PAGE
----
If you start down the Super-Prude Highway then logically you will then, like the Taliban, start having to make the women who have beautiful faces cover them up in Church too. Otherwise men will look on them and be tempted....
Posted by: pjoewells
September 09, 2009 08:08 AM EDT
Regarding the previous post: "If you start down the Super-Prude Highway then logically you will then, like the Taliban, start having to make the women who have beautiful faces cover them up in Church too. Otherwise men will look on them and be tempted.... "

That's quite a leap to try to make your point, isn't it? If you have read some of the book reviews, if not the books themselves, in recent issues of New Oxford Review, on the 1920-30s, specifically related to Darwin and Marxism, to include Nazi Germany, you'll note the prevelant role women had in many items that abetted the aforementioned evil groups and ideologies. This came about specifically because women loved the idea of abortion, though it is really just a part of the overal selective breeding. In the process, women created a major hedonistic society at that time.

I could go on and on, but will close by saying that your comment on Islam enforcing strict standards of modesty on woman is likely to follow something far more sinister: the break down of the rule of law in this country and then, "women who have beautiful faces" and bodies will cover them up and go into hiding to escape the mass ravages of a population gone berserk in more regards than just sex, but the latter becoming a threat, not a vanity-driven thrill, to these women.
Posted by: j17ghs
May 21, 2010 12:19 PM EDT
media07, you obviously are blessed "full of grace" to not have ever gawked at a woman at mass.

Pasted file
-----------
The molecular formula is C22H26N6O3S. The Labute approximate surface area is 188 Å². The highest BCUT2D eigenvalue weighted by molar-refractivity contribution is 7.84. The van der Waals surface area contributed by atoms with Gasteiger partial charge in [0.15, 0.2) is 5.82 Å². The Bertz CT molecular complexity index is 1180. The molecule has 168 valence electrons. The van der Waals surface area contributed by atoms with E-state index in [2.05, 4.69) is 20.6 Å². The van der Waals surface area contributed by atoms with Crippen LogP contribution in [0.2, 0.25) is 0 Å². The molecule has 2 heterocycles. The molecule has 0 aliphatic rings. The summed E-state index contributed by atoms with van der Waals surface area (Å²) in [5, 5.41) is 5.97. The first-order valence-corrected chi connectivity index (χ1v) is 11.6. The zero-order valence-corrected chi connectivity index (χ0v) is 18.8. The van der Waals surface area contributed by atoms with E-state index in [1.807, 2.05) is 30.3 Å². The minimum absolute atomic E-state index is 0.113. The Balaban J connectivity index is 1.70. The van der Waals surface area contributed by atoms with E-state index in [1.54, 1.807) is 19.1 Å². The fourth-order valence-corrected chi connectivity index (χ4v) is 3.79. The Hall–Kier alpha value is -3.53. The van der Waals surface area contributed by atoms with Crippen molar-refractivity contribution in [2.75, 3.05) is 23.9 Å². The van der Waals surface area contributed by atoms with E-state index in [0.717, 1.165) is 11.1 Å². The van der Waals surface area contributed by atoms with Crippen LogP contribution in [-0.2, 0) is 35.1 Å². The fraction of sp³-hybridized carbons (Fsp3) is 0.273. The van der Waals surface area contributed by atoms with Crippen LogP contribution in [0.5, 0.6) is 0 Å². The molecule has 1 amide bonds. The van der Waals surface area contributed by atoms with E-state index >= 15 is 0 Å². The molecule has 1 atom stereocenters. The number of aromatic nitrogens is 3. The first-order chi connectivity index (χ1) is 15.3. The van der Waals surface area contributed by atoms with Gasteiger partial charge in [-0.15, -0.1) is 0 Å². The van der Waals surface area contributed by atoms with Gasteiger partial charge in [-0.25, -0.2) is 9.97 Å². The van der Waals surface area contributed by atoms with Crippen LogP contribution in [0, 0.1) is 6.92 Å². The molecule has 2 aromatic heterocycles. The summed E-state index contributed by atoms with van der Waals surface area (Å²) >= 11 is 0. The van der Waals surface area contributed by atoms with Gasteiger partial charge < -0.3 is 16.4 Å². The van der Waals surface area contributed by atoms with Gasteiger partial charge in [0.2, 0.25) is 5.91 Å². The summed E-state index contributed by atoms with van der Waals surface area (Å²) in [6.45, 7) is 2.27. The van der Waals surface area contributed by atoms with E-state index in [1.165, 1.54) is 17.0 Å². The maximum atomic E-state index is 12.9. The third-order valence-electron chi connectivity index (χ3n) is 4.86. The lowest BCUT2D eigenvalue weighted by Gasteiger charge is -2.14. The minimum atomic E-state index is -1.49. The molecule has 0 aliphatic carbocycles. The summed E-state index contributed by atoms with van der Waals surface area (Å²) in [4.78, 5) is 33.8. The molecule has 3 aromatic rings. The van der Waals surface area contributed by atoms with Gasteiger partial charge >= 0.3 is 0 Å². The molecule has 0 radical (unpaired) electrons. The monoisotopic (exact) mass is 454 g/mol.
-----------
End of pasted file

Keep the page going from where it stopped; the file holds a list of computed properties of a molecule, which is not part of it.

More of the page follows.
30 % of the men in the pews struggle with pornography. I'm one of them. The article is dead on. I have to sit in the front pews, if not I am struggling to maintain custody of my eyes throughout mass.

To many women @ mass dress in a manner thats draws attention to themselves, which at the least is vanity, at it's worst, to tease and get disordered pleasure from noticing guys gawking, ogling and undressing her with their eyes.

Guys are guilty too. I have seen some of muscular build dress in skin tight clothing to showoff their physique.

We are our brothers/sisters keeper and should not be an occasion for sin for those who do struggle with lust.
Posted by: cland
October 31, 2010 05:44 PM EDT
God forgive me. I must be disordered. I find myself "gawking" constantly both in and out of Mass. However, I much prefer to be distracted by some Victoria Secret reject than be insulted by some bum in a T-shirt and shorts pretending to be an Altar server. Posted by:
December 14, 2011 02:02 PM EST
This is an important issue. I think it is very good of this author (a woman) to realize and articulate just how significant of an issue of women's dress is, insofar as it can very easily cause a temptation to sin (e.g., look at the woman as an object) in men. Society is so full of sexual temptation; church should be a safe haven. I fully acknowledge that many women who dress immodestly probably have no idea of the moral implications of it, both for themselves and men. It is so refreshing, particularly in this society, to see a woman dressed modestly. In a wholesome way, it is likewise quite attractive, but not in a way that would cause distraction at mass or be a temptation to sin. Posted by: BLUnderwood
December 14, 2011 07:39 PM EST